Titre : Johannes Regis : Opera Omnia
Date de publication :
« Regis, d’évidence, est un chercheur et sa musique s’impose par son architecture austère et grandiose que sert avec une majesté distante l’ensemble anglais The Clerks, qui fait ici figure de découverte. »
Serge Martin, Le Soir, Septembre 2009
« In short, this is the sort of repertory that sees The Clerks at their best. The packaging is compact and handsome, the presentation scholarly and elegant : all in all, this recording will do as much to put Regis back on the map as anything one could imagine or wish for. »
Fabrice Fitch, Early Music, July 2009
« Cette intégrale de son oeuvre, soit deux messes (dont une sur le fameux thème de l’Homme armé), un credo, sept motets et deux chansons, comble donc un vide important. [...] L’élégance du petit livre cartonné qui sert d’écrin à ces deux CD, et la qualité du répertoire qu’ils invitent à découvrir, satisferont tout amateur de polyphonie savante du début de la Renaissance. »
David Fiala, Diapason, Septembre 2009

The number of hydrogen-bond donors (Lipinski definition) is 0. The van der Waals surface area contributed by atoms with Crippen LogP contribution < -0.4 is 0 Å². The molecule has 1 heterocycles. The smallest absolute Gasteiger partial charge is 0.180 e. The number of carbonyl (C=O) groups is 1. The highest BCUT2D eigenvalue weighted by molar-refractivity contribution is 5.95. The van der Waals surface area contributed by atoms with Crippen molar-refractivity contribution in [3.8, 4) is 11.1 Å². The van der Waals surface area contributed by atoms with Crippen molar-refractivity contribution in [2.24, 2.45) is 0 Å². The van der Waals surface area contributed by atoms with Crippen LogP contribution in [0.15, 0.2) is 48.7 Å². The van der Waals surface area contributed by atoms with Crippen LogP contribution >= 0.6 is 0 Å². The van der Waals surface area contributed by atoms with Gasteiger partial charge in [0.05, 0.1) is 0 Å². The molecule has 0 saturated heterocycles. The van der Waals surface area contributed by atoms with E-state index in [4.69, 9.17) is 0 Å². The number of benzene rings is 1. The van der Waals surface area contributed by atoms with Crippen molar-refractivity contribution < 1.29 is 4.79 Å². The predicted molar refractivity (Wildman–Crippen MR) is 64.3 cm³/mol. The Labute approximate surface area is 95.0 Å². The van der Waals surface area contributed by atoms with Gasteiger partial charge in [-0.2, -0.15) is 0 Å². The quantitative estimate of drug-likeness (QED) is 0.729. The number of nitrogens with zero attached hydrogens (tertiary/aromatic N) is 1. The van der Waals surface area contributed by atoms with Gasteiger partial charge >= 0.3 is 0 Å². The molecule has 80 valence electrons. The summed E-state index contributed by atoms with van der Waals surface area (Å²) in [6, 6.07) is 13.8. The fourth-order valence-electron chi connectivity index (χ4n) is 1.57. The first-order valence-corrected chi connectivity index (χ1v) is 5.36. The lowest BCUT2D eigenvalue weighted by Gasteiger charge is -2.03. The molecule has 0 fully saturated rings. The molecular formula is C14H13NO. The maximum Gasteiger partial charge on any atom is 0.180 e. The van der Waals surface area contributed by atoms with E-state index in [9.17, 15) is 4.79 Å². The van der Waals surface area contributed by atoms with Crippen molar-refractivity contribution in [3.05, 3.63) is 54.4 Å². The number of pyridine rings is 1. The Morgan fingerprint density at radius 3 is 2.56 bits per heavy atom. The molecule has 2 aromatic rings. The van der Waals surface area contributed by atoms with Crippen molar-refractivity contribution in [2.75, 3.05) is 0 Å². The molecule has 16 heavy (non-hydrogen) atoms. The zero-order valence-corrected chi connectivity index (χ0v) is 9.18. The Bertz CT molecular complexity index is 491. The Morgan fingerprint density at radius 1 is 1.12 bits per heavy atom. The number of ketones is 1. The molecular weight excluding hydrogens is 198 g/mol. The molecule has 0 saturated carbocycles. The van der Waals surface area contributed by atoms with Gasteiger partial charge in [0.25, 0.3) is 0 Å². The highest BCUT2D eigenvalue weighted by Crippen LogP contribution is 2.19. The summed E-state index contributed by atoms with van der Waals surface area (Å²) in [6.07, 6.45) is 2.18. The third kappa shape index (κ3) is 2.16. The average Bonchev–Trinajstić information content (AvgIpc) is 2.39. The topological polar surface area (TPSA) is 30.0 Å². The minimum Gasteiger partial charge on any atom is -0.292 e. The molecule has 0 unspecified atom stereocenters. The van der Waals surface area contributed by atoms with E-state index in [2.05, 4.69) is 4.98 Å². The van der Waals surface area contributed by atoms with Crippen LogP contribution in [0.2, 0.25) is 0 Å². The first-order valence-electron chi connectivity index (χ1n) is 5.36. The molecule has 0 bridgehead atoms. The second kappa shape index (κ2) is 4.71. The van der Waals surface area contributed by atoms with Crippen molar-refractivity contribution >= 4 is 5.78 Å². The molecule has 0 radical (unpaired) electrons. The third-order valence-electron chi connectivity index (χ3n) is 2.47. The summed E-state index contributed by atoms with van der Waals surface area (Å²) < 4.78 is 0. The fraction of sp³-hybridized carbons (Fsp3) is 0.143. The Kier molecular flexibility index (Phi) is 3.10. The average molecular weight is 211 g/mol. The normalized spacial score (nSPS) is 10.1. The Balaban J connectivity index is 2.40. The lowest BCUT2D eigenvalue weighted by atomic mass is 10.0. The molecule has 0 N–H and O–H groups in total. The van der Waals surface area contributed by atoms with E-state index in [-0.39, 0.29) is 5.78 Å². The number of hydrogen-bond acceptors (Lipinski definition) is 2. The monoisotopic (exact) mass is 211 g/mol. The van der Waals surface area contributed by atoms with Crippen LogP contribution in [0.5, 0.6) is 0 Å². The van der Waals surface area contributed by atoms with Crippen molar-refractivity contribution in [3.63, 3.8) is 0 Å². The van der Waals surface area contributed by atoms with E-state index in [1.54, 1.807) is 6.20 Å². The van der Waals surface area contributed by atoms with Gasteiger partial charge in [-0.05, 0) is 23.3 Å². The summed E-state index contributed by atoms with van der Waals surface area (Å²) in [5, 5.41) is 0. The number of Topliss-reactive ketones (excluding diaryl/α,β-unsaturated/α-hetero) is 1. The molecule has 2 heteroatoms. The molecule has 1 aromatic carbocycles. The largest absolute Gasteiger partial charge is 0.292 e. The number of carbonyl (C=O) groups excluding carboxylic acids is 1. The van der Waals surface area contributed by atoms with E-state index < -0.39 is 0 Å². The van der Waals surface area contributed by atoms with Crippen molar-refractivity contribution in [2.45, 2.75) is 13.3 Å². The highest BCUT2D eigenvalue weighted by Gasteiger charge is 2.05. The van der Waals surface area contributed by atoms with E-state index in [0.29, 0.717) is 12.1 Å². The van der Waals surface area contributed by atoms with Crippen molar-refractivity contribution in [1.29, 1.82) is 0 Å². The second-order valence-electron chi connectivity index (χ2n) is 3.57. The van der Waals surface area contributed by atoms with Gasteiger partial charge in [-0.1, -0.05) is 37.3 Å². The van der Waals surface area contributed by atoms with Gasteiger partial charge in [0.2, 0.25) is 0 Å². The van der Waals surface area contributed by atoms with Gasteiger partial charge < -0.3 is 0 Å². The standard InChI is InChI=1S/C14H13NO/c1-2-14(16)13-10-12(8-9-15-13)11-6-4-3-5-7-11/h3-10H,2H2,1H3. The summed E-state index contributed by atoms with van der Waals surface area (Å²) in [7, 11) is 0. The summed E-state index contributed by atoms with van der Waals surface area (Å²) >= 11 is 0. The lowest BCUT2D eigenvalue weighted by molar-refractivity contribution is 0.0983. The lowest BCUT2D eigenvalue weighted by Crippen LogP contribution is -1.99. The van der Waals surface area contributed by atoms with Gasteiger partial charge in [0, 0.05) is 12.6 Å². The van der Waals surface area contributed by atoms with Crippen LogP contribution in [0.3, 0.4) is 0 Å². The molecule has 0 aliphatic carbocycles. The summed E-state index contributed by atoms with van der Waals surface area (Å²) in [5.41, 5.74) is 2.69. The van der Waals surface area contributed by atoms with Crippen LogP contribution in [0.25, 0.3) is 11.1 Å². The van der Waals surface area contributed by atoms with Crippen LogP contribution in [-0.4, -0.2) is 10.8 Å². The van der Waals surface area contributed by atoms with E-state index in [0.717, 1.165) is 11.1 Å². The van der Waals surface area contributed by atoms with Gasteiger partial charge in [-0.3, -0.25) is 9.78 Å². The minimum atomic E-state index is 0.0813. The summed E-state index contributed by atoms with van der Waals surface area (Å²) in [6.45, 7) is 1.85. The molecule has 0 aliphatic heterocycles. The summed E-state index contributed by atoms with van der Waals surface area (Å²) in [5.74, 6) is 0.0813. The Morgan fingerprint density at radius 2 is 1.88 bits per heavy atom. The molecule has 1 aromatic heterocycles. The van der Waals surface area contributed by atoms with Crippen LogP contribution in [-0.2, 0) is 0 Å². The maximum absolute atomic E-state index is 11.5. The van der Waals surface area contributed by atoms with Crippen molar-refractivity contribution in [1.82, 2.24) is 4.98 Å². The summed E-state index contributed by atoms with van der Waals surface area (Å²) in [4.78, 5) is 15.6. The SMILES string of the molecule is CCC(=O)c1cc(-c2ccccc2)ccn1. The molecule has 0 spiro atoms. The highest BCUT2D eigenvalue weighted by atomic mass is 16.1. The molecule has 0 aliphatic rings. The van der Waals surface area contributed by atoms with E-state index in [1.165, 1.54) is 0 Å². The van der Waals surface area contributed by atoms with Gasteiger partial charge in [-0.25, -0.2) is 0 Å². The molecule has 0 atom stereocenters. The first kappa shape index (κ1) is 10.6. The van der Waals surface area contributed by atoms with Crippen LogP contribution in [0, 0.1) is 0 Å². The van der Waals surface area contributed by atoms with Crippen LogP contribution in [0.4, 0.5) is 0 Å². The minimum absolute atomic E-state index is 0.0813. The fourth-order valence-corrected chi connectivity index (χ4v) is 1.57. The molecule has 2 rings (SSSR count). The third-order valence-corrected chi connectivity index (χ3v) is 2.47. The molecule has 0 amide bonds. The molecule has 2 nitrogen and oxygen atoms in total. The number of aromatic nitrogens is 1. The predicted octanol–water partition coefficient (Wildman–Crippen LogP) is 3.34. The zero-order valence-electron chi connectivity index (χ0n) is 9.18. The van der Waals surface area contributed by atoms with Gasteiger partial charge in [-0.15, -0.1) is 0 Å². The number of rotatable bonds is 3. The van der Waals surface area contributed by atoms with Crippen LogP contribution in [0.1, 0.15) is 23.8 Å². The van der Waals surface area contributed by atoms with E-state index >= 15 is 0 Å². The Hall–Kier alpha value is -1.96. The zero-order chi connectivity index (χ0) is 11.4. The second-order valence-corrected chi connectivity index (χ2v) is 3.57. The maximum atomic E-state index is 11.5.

Johannes Regis is certainly not a household name, mainly because very little of his music survives, far less than for the two figureheads of his generation, Ockeghem et Busnoys. Scholars have rated him for many years, but for lovers of early polyphony, the chance ti hear his output in the round will indeed be a treat, because this is a master of the first rank who sounds quite unlike either of his more famous colleagues. Listen to his marvellous Puisque ma dame, not only one of the most unusual songs of its time, but also an instantly seductive one : I bet you’ll be hooked.
Much of this has been recorded once before in performances of real value, but the cumulative effect of hearing it all done by a single group yields a different level of insight. That the group in question is on top form is more than a bonus : for those who’ve felt that The Clerks’ Group has sounded uncertain of its direction in recent years, its return to the repertory on which it cut its teeth is a delight. Edward Waickham’s choice of tempi is sure-footed, as a result of which most details simply fall into place. The close recording captures the energy and zest with which they tackle the music. It’s also quite unforgiving in exposing the odd technical wobble (particularly in two-to-a-part singing when an unwonted vibrato creeps into one voice but not the other), but here that’s a small price to pay. Add the stylish presentation and an informative text, and the project makes the leap from self-recommending to essential listening : wonderful.
Fabrice Fitch, Gramophone, July 2009